Plain Talk about Tears with Kyle Bauer and Duane Toews

Jamie) Thanks for coming back for this week’s edition of Plain Talk.
(Kyle Bauer) Hi, this is Kyle Bauer with Plain Talk with Duane Alan Toews. (Duane Toews) Kyle Bauer. (Kyle) [Singing] Duane Alan Toews. (Duane) Easy now. (Kyle) Duane. Go ahead. (Duane) Your Fact or Fiction question today, it was a grand entrance, by the way. (Kyle) It was. [Making trumpet sounds] (Duane) When crying, that is, you do that often, did you practice that when you were a child? (Kyle) All the time on the tractor, I mean you’re out there for hours. (Duane) Did you know, your Fact or Fiction question today, when you cry, depending on whether it’s out of happiness or pain, determines which eye releases the first drop. (Kyle) Hmm. (Duane) Fact or Fiction? (Kyle) That’s interesting. I had heard that it makes a difference in the saltiness of your tears as to whether they’re tears of joy or tears of pain. (Duane) What? Saltiness? (Kyle) Well, I think it’s just as good as the question you have. Okay, have you ever tasted a tear? Of course you have. (Duane) Not that I recall. (Kyle) Oh my Gosh. Well they’re salty. (Duane) Okay. Licking your cheek over there, or how you’re getting that done? (Kyle) It runs down your face, and into your mouth, and you’ve got things coming out of your nose. (Duane) That’s not good. (Kyle) Yes. Well anyway, so you’re saying, if it’s tears of joy, it’s out of one side first, tears of—sure, I’ll go with True. (Duane) That’s what it says. (Kyle) Left brain, right brain. (Duane) You think? (Kyle) I think so. (Duane) First drop out of the right eye is happiness, left eye it’s pain. (Kyle) That’s interesting. (Duane) Left eye would be right brain. (Kyle) Yes. (Duane) That would make sense. Pain would register on the right side of your head. (Kyle) Because that’s the side of, if your right brain, that is your– (Duane) That’s your cognitive part or side. (Kyle) And the creative is on the left? (Duane) Yes. (Kyle) Do not take this to the bank, people. We’re doing this off the top of our head. (Duane) It was a long time ago that I took General Psychology. (Kyle) Is that where we learned that? (Duane) I passed, by the way. (Kyle) Ooh, I did pretty well in that. I liked that. (Duane) I had General Psychology. I think that’s about as far as they let me go, though. (Kyle) I think that’s as far as- (Duane) The writing’s on the wall. (Kyle) Did you do any of the experiments? You could get extra credit. You didn’t? (Duane) Not. There were… (Kyle) Did you just say Hutch? (Duane) I did it at Hutchinson Community College. (Kyle) I did at K-State, and you could get extra credit if you were part of- Duane) Participated in studies? (Kyle) -in experiments, yes. I mean, like five points. (Duane) I thought that’s how you made beer money. (Kyle) Well, you did that too. You get a few mad dollars, and you got extra credit. (Duane) Extra points. (Kyle) Yes. I don’t know if I can remember any of them or not. But, most of them were questionnaire. (Duane) Not medical. (Kyle) No. [Laughter] (Kyle) Well there was that one- (Duane) That one- (Kyle) -that one. That was the best one of all. (Duane) Hair grew back after a while. (Kyle) I don’t remember exactly how it happened. Inflation, adjusted US debt burden per American. (Duane) $43,000. (Kyle) You’re certainly in the neighborhood. This says 45, and I think that it’s more than that, but I think because of the adjustment in inflation. (Duane) Yes. (Kyle) Okay. (Duane) I got close, I’m kind of proud of myself. (Kyle) Yes, I think it’s a wild lucky guess myself. (Duane) Pretty much. (Kyle) 1945 was by far and away out most indebted period, but then in 1992, again adjusted, per American, we crossed that in 1992. Why are you squinting on 1945, World War II? (Duane) It was World War II it’s why we got in such debt. (Kyle): World War II, and then we paid it down, paid it down, paid it down, and it stayed fairly flat in the ’70s and early ’80s, started to creep up through 1992, and then it started to go up some more, and then it came down slightly in ’94, and then it’s gone up a lot- (Duane) Ever since. (Kyle) -since then, and it really went up a lot lot in 2008. (Duane) Imagine that.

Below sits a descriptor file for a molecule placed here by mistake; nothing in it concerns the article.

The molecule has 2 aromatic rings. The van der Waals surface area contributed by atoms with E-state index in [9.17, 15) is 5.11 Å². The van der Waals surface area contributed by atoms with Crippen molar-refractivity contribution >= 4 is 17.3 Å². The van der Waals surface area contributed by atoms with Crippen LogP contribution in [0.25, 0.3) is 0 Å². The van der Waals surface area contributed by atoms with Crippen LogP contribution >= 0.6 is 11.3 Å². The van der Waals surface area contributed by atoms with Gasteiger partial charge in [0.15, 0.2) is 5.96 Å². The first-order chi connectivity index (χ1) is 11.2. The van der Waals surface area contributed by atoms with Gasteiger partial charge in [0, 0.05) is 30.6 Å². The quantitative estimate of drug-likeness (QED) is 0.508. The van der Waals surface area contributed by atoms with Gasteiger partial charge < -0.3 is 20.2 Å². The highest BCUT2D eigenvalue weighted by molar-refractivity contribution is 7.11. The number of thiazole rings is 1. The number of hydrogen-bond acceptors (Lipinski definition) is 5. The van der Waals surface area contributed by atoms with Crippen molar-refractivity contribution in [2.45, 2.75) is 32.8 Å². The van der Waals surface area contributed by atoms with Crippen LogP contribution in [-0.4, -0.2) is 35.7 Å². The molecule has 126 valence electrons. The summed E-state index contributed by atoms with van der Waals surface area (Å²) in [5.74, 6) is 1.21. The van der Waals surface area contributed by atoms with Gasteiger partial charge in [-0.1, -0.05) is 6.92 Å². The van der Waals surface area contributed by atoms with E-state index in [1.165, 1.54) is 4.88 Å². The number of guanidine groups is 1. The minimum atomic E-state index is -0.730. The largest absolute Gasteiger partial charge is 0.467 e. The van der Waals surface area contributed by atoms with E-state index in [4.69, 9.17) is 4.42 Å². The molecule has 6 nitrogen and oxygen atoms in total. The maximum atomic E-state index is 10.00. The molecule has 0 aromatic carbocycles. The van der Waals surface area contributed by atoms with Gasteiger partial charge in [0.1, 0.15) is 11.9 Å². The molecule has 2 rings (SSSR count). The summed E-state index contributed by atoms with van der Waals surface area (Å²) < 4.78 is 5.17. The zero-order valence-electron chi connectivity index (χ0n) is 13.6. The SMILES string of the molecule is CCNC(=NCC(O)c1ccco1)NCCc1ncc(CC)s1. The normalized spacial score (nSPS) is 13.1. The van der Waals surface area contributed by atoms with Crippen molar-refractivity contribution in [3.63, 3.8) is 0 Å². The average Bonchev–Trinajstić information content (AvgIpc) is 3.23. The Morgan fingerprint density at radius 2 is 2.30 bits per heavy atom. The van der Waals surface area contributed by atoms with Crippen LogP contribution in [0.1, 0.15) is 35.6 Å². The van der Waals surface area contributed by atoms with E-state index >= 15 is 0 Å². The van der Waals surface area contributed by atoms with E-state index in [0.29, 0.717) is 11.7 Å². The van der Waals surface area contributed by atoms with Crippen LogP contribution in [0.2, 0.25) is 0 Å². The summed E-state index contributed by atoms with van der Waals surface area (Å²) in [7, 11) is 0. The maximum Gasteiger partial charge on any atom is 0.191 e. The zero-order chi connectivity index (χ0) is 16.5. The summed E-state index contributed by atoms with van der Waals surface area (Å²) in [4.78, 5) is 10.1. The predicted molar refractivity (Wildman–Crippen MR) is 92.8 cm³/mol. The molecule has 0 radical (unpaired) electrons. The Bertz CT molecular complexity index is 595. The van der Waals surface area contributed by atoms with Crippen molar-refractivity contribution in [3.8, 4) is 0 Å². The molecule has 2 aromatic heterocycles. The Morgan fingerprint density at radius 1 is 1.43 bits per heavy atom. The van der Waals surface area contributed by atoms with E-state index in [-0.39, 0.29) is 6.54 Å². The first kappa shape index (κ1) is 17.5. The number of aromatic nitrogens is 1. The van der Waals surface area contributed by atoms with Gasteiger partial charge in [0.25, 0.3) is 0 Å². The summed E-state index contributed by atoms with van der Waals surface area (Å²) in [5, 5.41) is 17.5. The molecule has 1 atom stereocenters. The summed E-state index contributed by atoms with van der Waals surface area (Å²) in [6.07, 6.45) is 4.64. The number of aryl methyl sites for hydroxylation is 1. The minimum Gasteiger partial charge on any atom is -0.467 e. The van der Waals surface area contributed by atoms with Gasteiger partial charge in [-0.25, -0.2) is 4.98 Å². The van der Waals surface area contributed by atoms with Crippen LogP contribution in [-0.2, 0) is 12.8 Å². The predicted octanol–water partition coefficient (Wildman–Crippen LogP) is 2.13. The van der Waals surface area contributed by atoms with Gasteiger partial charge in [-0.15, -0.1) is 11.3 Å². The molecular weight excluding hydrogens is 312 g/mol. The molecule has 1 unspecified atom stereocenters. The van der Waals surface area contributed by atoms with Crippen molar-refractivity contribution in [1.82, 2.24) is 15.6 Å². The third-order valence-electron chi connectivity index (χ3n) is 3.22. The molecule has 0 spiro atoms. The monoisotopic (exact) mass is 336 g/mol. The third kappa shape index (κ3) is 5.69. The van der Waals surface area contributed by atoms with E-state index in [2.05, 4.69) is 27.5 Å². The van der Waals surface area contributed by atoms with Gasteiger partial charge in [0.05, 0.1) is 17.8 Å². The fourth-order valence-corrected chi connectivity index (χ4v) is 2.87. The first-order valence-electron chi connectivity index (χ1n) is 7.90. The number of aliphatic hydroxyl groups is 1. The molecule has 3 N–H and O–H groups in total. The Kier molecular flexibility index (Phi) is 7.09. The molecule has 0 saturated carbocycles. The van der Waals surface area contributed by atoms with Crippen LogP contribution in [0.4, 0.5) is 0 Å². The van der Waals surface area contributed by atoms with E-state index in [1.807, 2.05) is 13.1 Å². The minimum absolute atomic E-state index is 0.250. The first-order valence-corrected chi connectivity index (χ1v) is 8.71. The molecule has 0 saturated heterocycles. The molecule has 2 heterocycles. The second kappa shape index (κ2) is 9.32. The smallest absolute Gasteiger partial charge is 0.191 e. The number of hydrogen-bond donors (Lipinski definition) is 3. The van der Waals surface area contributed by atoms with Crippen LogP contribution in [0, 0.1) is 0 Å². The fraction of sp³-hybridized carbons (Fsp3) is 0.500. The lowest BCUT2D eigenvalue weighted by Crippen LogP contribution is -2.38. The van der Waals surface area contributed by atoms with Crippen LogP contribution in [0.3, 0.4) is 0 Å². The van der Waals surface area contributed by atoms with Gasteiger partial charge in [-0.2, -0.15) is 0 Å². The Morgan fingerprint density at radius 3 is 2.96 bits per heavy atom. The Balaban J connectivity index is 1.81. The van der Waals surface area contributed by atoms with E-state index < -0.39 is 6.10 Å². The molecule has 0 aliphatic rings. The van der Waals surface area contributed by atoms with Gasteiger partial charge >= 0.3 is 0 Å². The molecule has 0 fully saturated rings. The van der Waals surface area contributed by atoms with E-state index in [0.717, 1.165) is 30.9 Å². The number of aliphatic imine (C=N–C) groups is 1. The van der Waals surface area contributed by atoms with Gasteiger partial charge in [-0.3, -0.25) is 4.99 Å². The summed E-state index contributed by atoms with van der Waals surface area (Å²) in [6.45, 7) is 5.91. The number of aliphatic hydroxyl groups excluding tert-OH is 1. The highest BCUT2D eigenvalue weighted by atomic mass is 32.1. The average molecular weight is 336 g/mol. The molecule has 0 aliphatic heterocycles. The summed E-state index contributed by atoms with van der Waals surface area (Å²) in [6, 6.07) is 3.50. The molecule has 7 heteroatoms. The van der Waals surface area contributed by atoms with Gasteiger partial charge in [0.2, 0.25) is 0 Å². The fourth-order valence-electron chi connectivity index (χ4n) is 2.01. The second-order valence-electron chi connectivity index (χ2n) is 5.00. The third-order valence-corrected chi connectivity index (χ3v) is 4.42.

(Jamie) Thanks for joining us. I’m your host Jamie Bloom and I hope you enjoyed today’s show. See you next week on Farm Factor – we’re here every Tuesday on AGam in Kansas.

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